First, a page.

Authors: Megan Chance
Tags: #Romance, #Historical, #Historical Romance
Other books by Megan Chance
An Inconvenient Wife
City of Ash
A Candle in the Dark
A Heart Divided
Fall from Grace
The Way Home
The Gentleman Caller
A Season in Eden
Original Copyright © 1994 Megan Chance
Ebook version Copyright © 2011 Megan Chance
ISBN 13: 9781936632022
ISBN 10: 1936632020
Cover photo courtesy George Mayer/www.bigstock.com
To my grandparents, Kenneth and Ernestine Solt,
for giving me a history.
To my mother, Anita, for making it come alive,
And to my sister, Amy, for giving me Belle— and putting up with me after.
Suddenly, as rare things will, it vanished.
—Robert Browning, "One Last Word"
Lancaster, Ohio Early October 1855
he house was just as she remembered it. Yellow walls, pristine white pillars and trim, windows that rippled with reflections. The edges—the wraparound porch, the steps swept clean of falling leaves, the gables of the kitchen—peeked out from between the circle of oaks surrounding it, protecting it, making it look safe and secure and well kept. It was the perfect house for a farmer, clean and serene. The kind of house that appeared to be a perfect home.
But Isabelle Sault knew better.
She stepped away from the buckboard and pushed back the brim of the floppy man's hat she wore. The muggy afternoon breeze touched her face, along with the smell of dirt and manure and corn. Familiar scents, all of them, bringing back a score of memories she thought she'd forgotten, wished she'd forgotten.
Home. She made a soft sound of disgust at the thought. Someone's home, not hers. Not anymore and not for a very long time. Now the house seemed almost malevolent in its serenity, the distorted windows hiding secrets, the new paint covering cracks that burrowed deep into the foundation.
Belle took a deep breath and started across the yard. The nervous knot that had settled in her stomach during the long train ride from Cincinnati climbed into her throat. She tried to ignore it as she hurried up the stairs. "Well, ready or not, here I come," she whispered under her breath, raising her hand to rap sharply on the door. The rapid patter of feet from inside stopped her, and Belle surged back just as the door flew open. A sleek streak of gray shot out, flying past her legs. She turned just in time for another, larger blur to slam into her.
The impact sent Belle stumbling. It was a child, she realized at the same moment she grasped the little girl's shoulders, catching herself before she hit the railing. "Whoa there," she said. "Slow down before you hurt somebody."
The little girl pulled away, rushing to the railing and leaning over it. "Scout!" she called. "Scout! Come on back here. I love ya, Scout!" Then, without pausing, she turned to look at Belle, her brown eyes wide beneath a shock of bright blond hair. "Did you see my cat go by here?"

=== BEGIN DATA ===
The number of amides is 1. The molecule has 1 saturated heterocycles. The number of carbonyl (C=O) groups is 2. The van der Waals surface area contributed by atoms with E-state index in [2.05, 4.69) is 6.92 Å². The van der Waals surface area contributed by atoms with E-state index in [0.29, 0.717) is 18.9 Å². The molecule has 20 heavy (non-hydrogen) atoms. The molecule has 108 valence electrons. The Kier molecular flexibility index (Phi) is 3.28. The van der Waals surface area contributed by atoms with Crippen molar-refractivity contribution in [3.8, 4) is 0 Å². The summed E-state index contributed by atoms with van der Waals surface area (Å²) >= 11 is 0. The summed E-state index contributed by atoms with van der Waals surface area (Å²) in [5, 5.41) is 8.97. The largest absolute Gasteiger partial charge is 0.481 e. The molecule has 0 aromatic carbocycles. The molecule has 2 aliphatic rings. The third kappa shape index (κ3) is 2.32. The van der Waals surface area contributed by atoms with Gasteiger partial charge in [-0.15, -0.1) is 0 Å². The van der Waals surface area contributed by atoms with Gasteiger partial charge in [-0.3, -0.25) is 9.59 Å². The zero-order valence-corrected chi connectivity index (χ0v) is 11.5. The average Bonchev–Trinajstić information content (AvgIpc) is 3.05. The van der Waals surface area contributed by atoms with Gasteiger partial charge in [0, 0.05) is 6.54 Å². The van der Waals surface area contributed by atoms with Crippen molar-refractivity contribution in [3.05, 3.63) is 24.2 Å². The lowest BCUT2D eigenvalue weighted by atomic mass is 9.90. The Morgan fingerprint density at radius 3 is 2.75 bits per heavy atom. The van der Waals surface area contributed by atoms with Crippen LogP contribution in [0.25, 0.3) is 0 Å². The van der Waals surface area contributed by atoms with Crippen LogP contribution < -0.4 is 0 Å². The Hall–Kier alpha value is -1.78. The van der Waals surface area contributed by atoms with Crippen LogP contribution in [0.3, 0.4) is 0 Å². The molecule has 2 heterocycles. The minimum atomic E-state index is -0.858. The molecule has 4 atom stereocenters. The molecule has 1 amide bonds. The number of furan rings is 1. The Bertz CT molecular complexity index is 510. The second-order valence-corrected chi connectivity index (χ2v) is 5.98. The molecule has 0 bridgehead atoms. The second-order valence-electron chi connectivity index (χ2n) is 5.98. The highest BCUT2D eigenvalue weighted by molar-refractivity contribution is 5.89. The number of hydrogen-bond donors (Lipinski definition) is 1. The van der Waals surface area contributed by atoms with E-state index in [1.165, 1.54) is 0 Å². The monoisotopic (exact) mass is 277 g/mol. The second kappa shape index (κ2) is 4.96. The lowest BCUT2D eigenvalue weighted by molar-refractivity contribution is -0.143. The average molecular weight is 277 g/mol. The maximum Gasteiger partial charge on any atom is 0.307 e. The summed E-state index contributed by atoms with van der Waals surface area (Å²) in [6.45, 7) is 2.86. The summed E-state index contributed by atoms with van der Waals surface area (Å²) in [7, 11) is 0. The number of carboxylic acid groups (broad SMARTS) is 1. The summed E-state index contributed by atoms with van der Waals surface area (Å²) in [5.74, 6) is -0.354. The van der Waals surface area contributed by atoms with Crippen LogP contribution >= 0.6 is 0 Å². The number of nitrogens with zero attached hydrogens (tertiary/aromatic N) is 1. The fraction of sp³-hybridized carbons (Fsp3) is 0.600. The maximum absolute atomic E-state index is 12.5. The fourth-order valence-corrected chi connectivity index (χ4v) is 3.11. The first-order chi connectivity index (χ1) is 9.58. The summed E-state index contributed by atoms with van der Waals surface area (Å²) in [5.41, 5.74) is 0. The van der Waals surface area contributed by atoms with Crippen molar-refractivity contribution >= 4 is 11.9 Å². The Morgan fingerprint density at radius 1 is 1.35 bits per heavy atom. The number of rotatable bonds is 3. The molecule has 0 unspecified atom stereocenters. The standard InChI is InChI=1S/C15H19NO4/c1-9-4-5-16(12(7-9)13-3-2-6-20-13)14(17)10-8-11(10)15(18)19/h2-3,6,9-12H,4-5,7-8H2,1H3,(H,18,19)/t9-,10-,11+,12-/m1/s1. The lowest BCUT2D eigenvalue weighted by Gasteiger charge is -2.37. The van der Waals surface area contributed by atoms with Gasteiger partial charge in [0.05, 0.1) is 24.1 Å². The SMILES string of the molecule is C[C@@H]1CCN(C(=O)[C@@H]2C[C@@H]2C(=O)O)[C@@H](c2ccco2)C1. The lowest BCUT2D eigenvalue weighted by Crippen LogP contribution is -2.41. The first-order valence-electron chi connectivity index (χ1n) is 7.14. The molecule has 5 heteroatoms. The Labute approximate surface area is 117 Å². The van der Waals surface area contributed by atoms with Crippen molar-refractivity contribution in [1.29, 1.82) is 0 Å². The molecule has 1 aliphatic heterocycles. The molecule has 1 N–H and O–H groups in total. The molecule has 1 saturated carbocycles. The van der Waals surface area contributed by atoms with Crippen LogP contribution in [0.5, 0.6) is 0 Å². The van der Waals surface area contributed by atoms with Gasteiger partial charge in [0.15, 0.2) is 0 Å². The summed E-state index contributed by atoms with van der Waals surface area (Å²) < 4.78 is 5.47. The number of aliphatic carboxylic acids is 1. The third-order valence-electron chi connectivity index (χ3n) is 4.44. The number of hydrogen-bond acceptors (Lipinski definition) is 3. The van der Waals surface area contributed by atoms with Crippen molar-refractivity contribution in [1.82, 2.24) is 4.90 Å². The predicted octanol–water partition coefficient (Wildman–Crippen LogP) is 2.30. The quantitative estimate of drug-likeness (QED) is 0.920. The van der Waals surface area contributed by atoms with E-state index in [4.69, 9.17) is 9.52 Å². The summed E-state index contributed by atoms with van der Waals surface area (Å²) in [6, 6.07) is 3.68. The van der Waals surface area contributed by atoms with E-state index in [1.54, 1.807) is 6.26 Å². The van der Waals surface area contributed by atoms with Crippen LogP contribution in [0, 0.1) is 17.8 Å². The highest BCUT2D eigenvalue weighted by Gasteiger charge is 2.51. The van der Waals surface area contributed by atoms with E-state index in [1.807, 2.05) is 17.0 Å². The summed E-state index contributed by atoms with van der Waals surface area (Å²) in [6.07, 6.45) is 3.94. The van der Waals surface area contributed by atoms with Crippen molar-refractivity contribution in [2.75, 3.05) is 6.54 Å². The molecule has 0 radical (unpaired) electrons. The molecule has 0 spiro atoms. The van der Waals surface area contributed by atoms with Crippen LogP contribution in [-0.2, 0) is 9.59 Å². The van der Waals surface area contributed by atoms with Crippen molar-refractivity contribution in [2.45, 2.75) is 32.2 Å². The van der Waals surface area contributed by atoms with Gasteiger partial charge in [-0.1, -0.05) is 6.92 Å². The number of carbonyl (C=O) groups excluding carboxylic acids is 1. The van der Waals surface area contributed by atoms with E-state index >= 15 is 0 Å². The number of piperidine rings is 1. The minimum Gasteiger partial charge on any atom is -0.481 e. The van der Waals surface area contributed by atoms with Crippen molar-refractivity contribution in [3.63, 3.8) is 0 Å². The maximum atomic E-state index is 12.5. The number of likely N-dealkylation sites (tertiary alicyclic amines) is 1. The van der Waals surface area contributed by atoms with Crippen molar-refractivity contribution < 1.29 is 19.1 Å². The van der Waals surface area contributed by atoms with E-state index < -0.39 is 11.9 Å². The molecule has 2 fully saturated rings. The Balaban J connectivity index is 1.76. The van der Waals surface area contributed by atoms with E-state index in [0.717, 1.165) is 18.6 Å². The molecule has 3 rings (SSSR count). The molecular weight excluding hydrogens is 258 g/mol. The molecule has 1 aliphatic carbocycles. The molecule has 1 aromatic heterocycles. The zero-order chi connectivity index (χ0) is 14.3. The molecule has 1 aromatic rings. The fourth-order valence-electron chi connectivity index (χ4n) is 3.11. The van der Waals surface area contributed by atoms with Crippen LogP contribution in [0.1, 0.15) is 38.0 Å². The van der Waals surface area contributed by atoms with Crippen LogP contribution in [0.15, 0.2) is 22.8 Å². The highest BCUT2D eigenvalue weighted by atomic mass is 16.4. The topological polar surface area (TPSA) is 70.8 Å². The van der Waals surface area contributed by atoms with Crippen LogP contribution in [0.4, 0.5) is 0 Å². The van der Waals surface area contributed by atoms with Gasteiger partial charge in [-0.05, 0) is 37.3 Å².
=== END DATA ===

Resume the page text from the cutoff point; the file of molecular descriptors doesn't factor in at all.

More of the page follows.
Blond hair. Blond hair and a face that was hauntingly familiar.
Oh, good God . .
. Belle froze, unable to tear her eyes away from the little girl. She had the look of Rand all over her. The shape of the face, the chin, the nose— all familiar and yet not familiar. The face of a stranger. Belle realized suddenly that she hadn't seen Sarah since the child was born, and she had held tightly to her first image, to the vision of a small, mewling face and closed eyes. But the little girl who stood before her now, warm and vibrant and alive, was no longer that little newborn baby, no longer just a vague and formless imagining.
No longer anyone she knew at all.
She felt an instant, overwhelming flash of fear, a stab of regret that made her throat tighten and her mouth go suddenly dry.
The child stepped back from the railing. "Who're you?"
Belle swallowed. It was too late to back away now, and she didn't want to anyway. "I—uh—you must be Sarah."
Sarah frowned, looking instantly wary. "D'you know my grandma?"
"Uh—yeah. Yeah, I do."
"You come to visit her?"
"Well, I don't know." Belle hesitated. "Is she—"
"Who's that you're talking to, Sarah?" The voice came from the hallway inside the house, disembodied, sharp, and too loud. It silenced both of them. Belle's head snapped up. She felt the nerves again, fluttering in her stomach. Sarah spun on her heel and ran back into the house, leaving the door wide open behind her as she hurried down the hall.
"Grandma, there's someone here!"
Belle stiffened. She glanced over her shoulder, back to the road. The wagon was still waiting there. That simple reassurance gave her strength. She turned back to face the door again just as she heard the sharp rap of heels on the hardwood floor.
Clack, clack, clack
. Precise, efficient. The sound brought back a rash of memories.
"Dorothy, is that you? I'm sorry, I didn't hear—" Lillian Sault reached the doorway and stopped short. She made a small, garbled sound in her throat, put her hand to her heart as if the motion steadied her. Shock and an emotion Belle couldn't name flashed over her face—affection maybe, or relief, or maybe it was only surprise. But it was soon gone, replaced by a chill so strong, Belle shivered in the warm air.
"Good Lord. Isabelle." Lillian's voice was as icy as her face.
Belle didn't move. "Hey, Mama."
"I don't believe it. Oh, my Lord." Her mother stepped forward—just as she was supposed to—and held out her hand in a reluctant greeting.
Belle stepped back. "Well, it's really me. And I don't guess you should be takin' the Lord's name in vain that way, Mama. God knows you never let me get away with it."